Alliance for Workers' Liberty


The Alliance for Workers' Liberty (AWL), also known as Workers' Liberty, is a Trotskyist group in Britain and Australia,[1][2] which has been identified with the theorist Sean Matgamna throughout its history. It publishes the newspaper Solidarity.

Alliance for Workers' Liberty
LeaderExecutive Committee
Founded1966
HeadquartersLondon
NewspaperSolidarity
IdeologyThird Camp Trotskyism
Political positionFar-left
International affiliationSee text
ColoursRed
Website
http://www.workersliberty.org/

History


Workers' Fight

The AWL traces its origins to the document What we are and what we must become,[3] written by the tendency's founder Sean Matgamna in 1966, in which he argued that the Revolutionary Socialist League – by then effectively the Militant tendency – was too inward-looking, and needed to become more activist in its orientation. The RSL refused to circulate the document; hence, with a handful of supporters, he left to form the Workers' Fight group. Espousing left unity, they accepted an offer in 1968 to form a faction within the International Socialists (IS) as the Trotskyist Tendency.

Trotskyist Tendency

The Trotskyist Tendency clashed with the leadership of the International Socialists over many issues; for example, UK membership of the European Communities, on which the IS leadership itself was divided, and the use of the "Troops Out" slogan regarding Northern Ireland.

In December 1971, the leadership of the International Socialists called a special conference to "defuse" the TT. The TT described the "defusion" as an "expulsion" given that they did not wish to leave.[citation needed]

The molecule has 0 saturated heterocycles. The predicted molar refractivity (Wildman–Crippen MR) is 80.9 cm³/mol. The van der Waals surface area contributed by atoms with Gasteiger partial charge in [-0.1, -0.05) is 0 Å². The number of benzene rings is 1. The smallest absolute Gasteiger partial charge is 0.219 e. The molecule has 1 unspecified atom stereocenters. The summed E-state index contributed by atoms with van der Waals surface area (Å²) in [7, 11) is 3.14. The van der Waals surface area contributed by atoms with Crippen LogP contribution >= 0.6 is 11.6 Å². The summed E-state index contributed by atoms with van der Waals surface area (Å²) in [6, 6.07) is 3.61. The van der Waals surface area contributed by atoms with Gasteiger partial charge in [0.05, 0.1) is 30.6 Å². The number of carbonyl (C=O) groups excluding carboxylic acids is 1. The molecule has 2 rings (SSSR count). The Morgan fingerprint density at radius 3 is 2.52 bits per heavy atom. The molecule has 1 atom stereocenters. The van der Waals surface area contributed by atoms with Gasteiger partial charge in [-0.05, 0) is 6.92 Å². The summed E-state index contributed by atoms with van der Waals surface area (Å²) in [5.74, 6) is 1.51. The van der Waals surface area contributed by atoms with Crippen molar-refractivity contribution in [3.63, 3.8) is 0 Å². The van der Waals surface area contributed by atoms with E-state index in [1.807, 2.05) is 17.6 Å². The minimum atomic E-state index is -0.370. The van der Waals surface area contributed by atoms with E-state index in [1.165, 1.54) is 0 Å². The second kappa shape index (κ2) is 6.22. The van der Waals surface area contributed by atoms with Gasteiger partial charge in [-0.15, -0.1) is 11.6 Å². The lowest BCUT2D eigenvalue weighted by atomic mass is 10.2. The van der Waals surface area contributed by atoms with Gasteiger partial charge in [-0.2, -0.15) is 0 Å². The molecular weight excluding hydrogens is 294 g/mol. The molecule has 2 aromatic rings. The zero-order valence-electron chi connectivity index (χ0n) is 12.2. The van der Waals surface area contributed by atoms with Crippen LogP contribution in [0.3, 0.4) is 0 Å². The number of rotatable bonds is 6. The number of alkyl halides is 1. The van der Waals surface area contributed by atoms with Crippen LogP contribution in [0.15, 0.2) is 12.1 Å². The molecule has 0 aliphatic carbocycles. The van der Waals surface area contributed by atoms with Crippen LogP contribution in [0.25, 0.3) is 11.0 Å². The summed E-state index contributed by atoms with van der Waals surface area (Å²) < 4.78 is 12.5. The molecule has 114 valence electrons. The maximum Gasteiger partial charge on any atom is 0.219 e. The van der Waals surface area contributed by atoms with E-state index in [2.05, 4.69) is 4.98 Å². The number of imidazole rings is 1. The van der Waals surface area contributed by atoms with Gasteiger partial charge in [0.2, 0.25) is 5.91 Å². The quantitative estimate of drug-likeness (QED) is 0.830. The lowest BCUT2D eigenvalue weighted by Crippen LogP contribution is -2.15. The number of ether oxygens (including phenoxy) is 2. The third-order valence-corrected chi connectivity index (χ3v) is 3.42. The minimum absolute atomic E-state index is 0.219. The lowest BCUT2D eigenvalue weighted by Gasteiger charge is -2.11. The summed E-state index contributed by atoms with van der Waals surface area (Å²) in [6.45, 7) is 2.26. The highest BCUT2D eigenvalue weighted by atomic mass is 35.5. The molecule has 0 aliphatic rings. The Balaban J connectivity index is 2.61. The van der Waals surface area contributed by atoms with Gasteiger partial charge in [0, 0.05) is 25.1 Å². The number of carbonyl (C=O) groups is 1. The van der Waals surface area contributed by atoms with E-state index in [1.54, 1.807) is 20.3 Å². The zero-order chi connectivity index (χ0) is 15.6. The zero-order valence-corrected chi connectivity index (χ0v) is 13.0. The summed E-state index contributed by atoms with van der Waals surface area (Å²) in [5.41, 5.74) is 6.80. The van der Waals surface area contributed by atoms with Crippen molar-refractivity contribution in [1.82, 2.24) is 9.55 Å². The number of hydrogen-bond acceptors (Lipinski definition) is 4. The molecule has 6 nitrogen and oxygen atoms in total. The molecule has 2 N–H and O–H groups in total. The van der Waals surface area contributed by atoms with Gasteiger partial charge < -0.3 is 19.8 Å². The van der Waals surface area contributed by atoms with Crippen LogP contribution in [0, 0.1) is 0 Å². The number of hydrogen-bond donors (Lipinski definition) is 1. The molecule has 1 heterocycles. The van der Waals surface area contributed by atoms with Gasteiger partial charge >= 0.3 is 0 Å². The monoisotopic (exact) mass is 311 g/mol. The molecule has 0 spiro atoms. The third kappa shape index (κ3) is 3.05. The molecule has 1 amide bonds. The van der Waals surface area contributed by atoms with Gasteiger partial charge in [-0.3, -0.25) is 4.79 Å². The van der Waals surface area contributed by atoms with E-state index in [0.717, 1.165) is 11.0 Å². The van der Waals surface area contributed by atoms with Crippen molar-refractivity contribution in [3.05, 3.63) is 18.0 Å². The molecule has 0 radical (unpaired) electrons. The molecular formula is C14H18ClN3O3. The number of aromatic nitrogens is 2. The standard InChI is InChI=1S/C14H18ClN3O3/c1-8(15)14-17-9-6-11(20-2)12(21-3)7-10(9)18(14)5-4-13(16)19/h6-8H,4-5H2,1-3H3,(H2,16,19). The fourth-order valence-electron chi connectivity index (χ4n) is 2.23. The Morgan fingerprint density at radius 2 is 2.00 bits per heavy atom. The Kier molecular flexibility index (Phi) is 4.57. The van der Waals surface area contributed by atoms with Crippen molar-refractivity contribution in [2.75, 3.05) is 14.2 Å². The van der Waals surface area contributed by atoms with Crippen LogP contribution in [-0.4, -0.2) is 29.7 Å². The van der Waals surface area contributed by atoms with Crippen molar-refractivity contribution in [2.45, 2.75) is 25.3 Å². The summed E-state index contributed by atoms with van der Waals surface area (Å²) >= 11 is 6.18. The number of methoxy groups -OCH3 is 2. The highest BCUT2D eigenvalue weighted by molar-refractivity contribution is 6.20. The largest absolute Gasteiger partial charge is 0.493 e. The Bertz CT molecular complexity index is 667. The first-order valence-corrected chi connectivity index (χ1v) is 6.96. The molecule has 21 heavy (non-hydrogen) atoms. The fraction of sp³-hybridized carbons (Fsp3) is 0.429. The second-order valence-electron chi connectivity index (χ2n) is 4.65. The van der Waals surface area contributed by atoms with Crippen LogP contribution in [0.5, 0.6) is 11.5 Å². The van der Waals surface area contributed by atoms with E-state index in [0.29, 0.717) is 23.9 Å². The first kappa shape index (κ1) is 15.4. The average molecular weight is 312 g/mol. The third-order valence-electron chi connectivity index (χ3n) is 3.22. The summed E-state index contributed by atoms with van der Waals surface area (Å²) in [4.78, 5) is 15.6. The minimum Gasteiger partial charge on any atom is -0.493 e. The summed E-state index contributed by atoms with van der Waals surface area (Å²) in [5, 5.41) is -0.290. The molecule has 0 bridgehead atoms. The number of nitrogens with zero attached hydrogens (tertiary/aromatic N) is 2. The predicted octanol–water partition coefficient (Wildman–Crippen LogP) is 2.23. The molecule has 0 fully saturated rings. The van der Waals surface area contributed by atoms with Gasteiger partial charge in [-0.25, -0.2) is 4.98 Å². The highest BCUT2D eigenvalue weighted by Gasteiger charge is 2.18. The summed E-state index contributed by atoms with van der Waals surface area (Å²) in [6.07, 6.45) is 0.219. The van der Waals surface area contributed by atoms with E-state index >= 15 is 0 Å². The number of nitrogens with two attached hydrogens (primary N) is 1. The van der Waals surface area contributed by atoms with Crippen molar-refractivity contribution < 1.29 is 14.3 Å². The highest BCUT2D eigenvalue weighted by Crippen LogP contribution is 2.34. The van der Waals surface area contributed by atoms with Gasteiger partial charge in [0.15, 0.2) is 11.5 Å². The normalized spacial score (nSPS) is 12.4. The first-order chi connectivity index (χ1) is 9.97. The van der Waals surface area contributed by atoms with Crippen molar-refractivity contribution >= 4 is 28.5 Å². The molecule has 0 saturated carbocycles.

International-Communist League

Outside the IS, increased in size, the group resumed publication of Workers' Fight, now as a printed paper, not as was previously the case as a duplicated journal, began publication of a theoretical journal entitled Permanent Revolution and made efforts to publish a small number of workplace-oriented publications in specific industries.

At the end of 1975, it fused with the smaller Workers Power group, formerly the Left Faction within the IS, to form the International-Communist League. A small group of members in Bolton and Wigan opposed to the merger formed the Marxist Worker group, which later fused with the International Marxist Group. Workers' Fight was renamed Workers' Action and went over to a weekly publication schedule and the group's quarterly magazine was now entitled International-Communist. It joined with other groups that considered themselves to the left of the USFI in the Necessary International Initiative. In 1976, two-thirds of the ex-Workers Power group's members left in a dispute over Labour Party work and resumed a separate existence. The I-CL increased its activity within the Labour Party, and in 1978 helped set up the Socialist Campaign for a Labour Victory. This campaign proved relatively popular and initially involved a range of figures on the left of the Labour Party who wrote for and supported its newspaper, Socialist Organiser. After a dispute over whether local government rates should be increased to offset cuts made by the Thatcher government, most of the Labour left figures - including Ken Livingstone - withdrew from Socialist Organiser until the I-CL was the only force involved in what was now its central publication. Both Workers' Action and International-Communist were by 1979 discontinued, reflecting the group's entryism into the Labour Party.